There is definitely a relationship between having a book coming out and what I’m reading. I think it has made me more aware of this vast understory of really great books that arrive from small presses all the time. I suppose it just wakes you up to the ecosystem a bit when you have your own book coming out. As for inspiration, it really is variable. I am most inspired by playful language and ideas these days. However, I do love reading things that are deeply serious. Those books just don’t wind up inspiring me to write. I’m trying to find some sort of mix between what I want to write and what I wish I was reading. And I’m also limited by own imagination. What have you read lately that interest you?
AG: That’s awesome – I feel like the ability to spread the mind like a tent over 11 books at once is a feat I would definitely like to improve on. I imagine there’s cross-pollination effect to the process, where one story will speak to another story which will speak to some passage in Lucretius’ 2000-year-old poem about the fear of death.
I love your point about fiction as both an excellent and refreshing reservoir and yet also a body of water that won’t slake every thirst we have for meaning and “how to live” (note: I didn’t mean for that metaphor to get so unwieldy… I have a condition… “metaphoritis”… incurable, obviously…). Anyway, I’m a bit jealous of poetry as it seems easier in poetry to be both literary and philosophical (poets can be prophets in a way that prose writers can’t be?). Who is the fiction equivalent of Whitman? I’m sure there is one, but the answer is eluding me at the moment…
As for myself, I’ve been reading some nonfiction recently, generally involving thinking itself and what the hell thinking really is. One neat book I’ve discovered is titled “The Society of the Mind” by Marvin Minsky.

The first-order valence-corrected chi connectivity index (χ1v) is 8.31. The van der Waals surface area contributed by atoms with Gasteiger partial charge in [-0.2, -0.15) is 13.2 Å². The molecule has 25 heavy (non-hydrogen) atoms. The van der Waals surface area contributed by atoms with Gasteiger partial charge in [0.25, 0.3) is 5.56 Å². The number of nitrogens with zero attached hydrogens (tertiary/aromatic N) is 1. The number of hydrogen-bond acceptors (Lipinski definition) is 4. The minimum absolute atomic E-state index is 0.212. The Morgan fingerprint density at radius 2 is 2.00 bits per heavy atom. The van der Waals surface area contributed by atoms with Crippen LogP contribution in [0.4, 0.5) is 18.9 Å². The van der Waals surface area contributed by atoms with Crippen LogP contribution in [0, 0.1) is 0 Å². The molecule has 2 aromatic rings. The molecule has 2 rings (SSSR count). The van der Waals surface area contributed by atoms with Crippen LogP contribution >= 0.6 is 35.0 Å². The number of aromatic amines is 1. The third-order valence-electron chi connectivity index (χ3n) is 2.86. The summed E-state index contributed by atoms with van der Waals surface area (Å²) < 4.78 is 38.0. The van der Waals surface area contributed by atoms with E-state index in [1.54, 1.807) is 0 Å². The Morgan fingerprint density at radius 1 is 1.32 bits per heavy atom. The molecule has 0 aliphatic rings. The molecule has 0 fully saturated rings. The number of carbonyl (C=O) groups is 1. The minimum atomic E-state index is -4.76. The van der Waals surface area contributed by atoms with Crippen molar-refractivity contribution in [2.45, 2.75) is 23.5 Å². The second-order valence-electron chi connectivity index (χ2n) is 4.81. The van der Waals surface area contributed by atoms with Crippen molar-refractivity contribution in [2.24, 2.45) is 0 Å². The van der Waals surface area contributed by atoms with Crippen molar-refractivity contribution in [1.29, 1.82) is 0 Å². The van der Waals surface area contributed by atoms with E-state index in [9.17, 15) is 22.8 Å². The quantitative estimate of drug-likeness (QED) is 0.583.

Let me throw one last question your direction before we wrap up here… What are you working on now? What writing projects can we expect from Andrew Bertaina in the near future? A novel? More fantastic short stories? A choose-your-own-adventure memoir?
AB: First off, I think Borges and Iris Murdoch pop into my mind as writers who try and thread the philosophic and literary together. that said, I agree that poets can do it on the fly and no one bats an eye. It gets sort of unwieldy in prose in a way that it doesn’t seem to in poetry. I’m also jealous of poets and lightly working in the form lately because of the freedom from constructions.
I mean, I think we need forms to help give our thinking shape, but it’s also nice to take a brief break from more structured thinking to let your mind wander. Borges is really concerned with structure. I’ll have to pick up The Society of the Mind as I’m also fascinated by thinking. I’ve always had rather cyclical or useless thought unless I’m engaged in a conversation or writing.
Right now I’m trying to work on some longer stories to wrap up a second collection. I’ve become interested in the more fabulist elements in narrative, so I’m trying to work my way through a set of longer stories that incorporate elements of science fiction or fables while still being literary. We are in an age of that cross pollination being accepted again as literary.
But also, I love the essay form, and I’m always working on a few of those. I adore your idea of a memoir as choose-your-own-adventure. I was thinking of trying to write a memoir through answers to a series of questions. This is purely hypothetical. Per where I started, I wanted to think through what form would give shape to something as vague and shapeless as a life.